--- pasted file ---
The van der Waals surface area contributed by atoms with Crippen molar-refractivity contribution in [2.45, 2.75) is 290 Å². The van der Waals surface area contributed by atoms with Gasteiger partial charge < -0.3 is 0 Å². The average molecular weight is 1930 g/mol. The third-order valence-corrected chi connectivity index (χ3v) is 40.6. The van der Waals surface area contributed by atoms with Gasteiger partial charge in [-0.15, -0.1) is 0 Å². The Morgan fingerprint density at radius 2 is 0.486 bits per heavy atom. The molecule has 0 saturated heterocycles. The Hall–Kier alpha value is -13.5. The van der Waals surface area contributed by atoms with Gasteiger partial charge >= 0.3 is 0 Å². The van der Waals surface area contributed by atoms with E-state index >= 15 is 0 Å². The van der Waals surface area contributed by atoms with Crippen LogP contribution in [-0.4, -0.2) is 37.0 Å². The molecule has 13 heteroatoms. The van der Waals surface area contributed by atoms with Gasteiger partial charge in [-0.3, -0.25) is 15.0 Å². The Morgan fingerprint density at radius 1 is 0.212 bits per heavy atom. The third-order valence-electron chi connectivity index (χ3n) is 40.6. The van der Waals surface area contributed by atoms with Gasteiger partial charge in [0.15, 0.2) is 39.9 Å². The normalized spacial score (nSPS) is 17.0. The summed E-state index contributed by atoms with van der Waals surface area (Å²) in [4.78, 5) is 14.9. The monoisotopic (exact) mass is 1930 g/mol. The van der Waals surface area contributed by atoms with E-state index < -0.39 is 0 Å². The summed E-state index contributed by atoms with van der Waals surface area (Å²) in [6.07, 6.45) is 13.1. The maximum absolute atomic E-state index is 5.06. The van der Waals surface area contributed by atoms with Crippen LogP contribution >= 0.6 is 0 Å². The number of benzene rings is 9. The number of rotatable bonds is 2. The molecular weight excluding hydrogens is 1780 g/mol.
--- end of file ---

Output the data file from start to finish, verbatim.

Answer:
The van der Waals surface area contributed by atoms with Crippen molar-refractivity contribution in [2.45, 2.75) is 290 Å². The van der Waals surface area contributed by atoms with Gasteiger partial charge < -0.3 is 0 Å². The average molecular weight is 1930 g/mol. The third-order valence-corrected chi connectivity index (χ3v) is 40.6. The van der Waals surface area contributed by atoms with Gasteiger partial charge in [-0.15, -0.1) is 0 Å². The Morgan fingerprint density at radius 2 is 0.486 bits per heavy atom. The molecule has 0 saturated heterocycles. The Hall–Kier alpha value is -13.5. The van der Waals surface area contributed by atoms with Gasteiger partial charge >= 0.3 is 0 Å². The van der Waals surface area contributed by atoms with E-state index >= 15 is 0 Å². The van der Waals surface area contributed by atoms with Crippen LogP contribution in [-0.4, -0.2) is 37.0 Å². The molecule has 13 heteroatoms. The van der Waals surface area contributed by atoms with Gasteiger partial charge in [-0.3, -0.25) is 15.0 Å². The Morgan fingerprint density at radius 1 is 0.212 bits per heavy atom. The third-order valence-electron chi connectivity index (χ3n) is 40.6. The van der Waals surface area contributed by atoms with Gasteiger partial charge in [0.15, 0.2) is 39.9 Å². The normalized spacial score (nSPS) is 17.0. The summed E-state index contributed by atoms with van der Waals surface area (Å²) in [4.78, 5) is 14.9. The monoisotopic (exact) mass is 1930 g/mol. The van der Waals surface area contributed by atoms with E-state index < -0.39 is 0 Å². The summed E-state index contributed by atoms with van der Waals surface area (Å²) in [6.07, 6.45) is 13.1. The maximum absolute atomic E-state index is 5.06. The van der Waals surface area contributed by atoms with Crippen LogP contribution >= 0.6 is 0 Å². The number of benzene rings is 9. The number of rotatable bonds is 2. The molecular weight excluding hydrogens is 1780 g/mol.